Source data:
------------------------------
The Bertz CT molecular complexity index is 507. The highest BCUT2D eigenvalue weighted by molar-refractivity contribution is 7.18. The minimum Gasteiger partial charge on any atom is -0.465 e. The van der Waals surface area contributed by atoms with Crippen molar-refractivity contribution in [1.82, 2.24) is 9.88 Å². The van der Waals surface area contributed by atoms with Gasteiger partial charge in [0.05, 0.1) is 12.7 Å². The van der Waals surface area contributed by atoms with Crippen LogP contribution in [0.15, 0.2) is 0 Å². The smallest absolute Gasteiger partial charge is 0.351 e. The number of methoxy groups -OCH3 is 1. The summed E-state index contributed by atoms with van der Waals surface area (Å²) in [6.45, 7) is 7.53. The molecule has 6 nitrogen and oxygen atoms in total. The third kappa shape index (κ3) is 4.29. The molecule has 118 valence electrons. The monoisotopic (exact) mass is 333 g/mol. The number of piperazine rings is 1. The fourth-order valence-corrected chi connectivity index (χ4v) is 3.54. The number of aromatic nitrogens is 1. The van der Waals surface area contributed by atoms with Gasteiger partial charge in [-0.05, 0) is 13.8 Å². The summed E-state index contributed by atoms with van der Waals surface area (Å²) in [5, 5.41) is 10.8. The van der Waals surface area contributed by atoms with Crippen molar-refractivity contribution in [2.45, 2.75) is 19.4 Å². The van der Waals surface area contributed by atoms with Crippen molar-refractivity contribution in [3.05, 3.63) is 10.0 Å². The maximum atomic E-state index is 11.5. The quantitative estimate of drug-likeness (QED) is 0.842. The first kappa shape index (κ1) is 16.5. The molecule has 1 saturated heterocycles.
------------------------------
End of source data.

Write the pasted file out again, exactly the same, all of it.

The Bertz CT molecular complexity index is 507. The highest BCUT2D eigenvalue weighted by molar-refractivity contribution is 7.18. The minimum Gasteiger partial charge on any atom is -0.465 e. The van der Waals surface area contributed by atoms with Crippen molar-refractivity contribution in [1.82, 2.24) is 9.88 Å². The van der Waals surface area contributed by atoms with Gasteiger partial charge in [0.05, 0.1) is 12.7 Å². The van der Waals surface area contributed by atoms with Crippen LogP contribution in [0.15, 0.2) is 0 Å². The smallest absolute Gasteiger partial charge is 0.351 e. The number of methoxy groups -OCH3 is 1. The summed E-state index contributed by atoms with van der Waals surface area (Å²) in [6.45, 7) is 7.53. The molecule has 6 nitrogen and oxygen atoms in total. The third kappa shape index (κ3) is 4.29. The molecule has 118 valence electrons. The monoisotopic (exact) mass is 333 g/mol. The number of piperazine rings is 1. The fourth-order valence-corrected chi connectivity index (χ4v) is 3.54. The number of aromatic nitrogens is 1. The van der Waals surface area contributed by atoms with Gasteiger partial charge in [-0.05, 0) is 13.8 Å². The summed E-state index contributed by atoms with van der Waals surface area (Å²) in [5, 5.41) is 10.8. The van der Waals surface area contributed by atoms with Crippen molar-refractivity contribution in [2.45, 2.75) is 19.4 Å². The van der Waals surface area contributed by atoms with Crippen molar-refractivity contribution in [3.05, 3.63) is 10.0 Å². The maximum atomic E-state index is 11.5. The quantitative estimate of drug-likeness (QED) is 0.842. The first kappa shape index (κ1) is 16.5. The molecule has 1 saturated heterocycles.